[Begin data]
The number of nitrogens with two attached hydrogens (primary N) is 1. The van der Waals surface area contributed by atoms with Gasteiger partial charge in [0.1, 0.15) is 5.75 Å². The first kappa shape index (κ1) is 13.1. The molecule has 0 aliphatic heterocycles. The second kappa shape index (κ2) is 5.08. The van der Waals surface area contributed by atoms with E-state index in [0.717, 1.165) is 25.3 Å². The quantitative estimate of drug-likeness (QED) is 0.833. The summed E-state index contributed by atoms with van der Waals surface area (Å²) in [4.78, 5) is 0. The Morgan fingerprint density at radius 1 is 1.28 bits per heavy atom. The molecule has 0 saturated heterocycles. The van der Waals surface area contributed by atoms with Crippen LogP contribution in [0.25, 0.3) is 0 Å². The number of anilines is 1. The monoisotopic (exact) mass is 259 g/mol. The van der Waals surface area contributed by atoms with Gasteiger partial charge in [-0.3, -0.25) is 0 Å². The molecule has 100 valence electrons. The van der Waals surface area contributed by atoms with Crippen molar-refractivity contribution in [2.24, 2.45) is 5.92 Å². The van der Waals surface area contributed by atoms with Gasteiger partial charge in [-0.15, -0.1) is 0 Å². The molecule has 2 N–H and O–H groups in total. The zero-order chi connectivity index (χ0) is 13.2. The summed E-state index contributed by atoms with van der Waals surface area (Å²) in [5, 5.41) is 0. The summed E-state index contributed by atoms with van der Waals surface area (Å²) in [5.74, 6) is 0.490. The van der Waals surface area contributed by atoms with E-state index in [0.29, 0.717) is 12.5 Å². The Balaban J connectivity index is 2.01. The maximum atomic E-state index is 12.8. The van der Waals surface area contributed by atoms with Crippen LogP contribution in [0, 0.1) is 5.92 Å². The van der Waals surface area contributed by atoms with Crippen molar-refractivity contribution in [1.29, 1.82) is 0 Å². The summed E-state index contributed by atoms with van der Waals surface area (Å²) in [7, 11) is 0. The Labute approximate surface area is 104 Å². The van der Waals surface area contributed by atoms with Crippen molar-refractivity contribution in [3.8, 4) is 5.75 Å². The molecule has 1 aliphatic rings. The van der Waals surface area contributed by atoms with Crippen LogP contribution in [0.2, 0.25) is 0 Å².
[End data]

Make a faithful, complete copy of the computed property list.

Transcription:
The number of nitrogens with two attached hydrogens (primary N) is 1. The van der Waals surface area contributed by atoms with Gasteiger partial charge in [0.1, 0.15) is 5.75 Å². The first kappa shape index (κ1) is 13.1. The molecule has 0 aliphatic heterocycles. The second kappa shape index (κ2) is 5.08. The van der Waals surface area contributed by atoms with E-state index in [0.717, 1.165) is 25.3 Å². The quantitative estimate of drug-likeness (QED) is 0.833. The summed E-state index contributed by atoms with van der Waals surface area (Å²) in [4.78, 5) is 0. The Morgan fingerprint density at radius 1 is 1.28 bits per heavy atom. The molecule has 0 saturated heterocycles. The van der Waals surface area contributed by atoms with Crippen LogP contribution in [0.25, 0.3) is 0 Å². The number of anilines is 1. The monoisotopic (exact) mass is 259 g/mol. The van der Waals surface area contributed by atoms with Gasteiger partial charge in [-0.3, -0.25) is 0 Å². The molecule has 100 valence electrons. The van der Waals surface area contributed by atoms with Crippen molar-refractivity contribution in [2.24, 2.45) is 5.92 Å². The van der Waals surface area contributed by atoms with Gasteiger partial charge in [-0.15, -0.1) is 0 Å². The molecule has 2 N–H and O–H groups in total. The zero-order chi connectivity index (χ0) is 13.2. The summed E-state index contributed by atoms with van der Waals surface area (Å²) in [5, 5.41) is 0. The summed E-state index contributed by atoms with van der Waals surface area (Å²) in [5.74, 6) is 0.490. The van der Waals surface area contributed by atoms with E-state index in [0.29, 0.717) is 12.5 Å². The Balaban J connectivity index is 2.01. The maximum atomic E-state index is 12.8. The van der Waals surface area contributed by atoms with Crippen LogP contribution in [0, 0.1) is 5.92 Å². The van der Waals surface area contributed by atoms with Crippen molar-refractivity contribution in [1.29, 1.82) is 0 Å². The summed E-state index contributed by atoms with van der Waals surface area (Å²) in [7, 11) is 0. The Labute approximate surface area is 104 Å². The van der Waals surface area contributed by atoms with Crippen molar-refractivity contribution in [3.8, 4) is 5.75 Å². The molecule has 1 aliphatic rings. The van der Waals surface area contributed by atoms with Crippen LogP contribution in [0.2, 0.25) is 0 Å².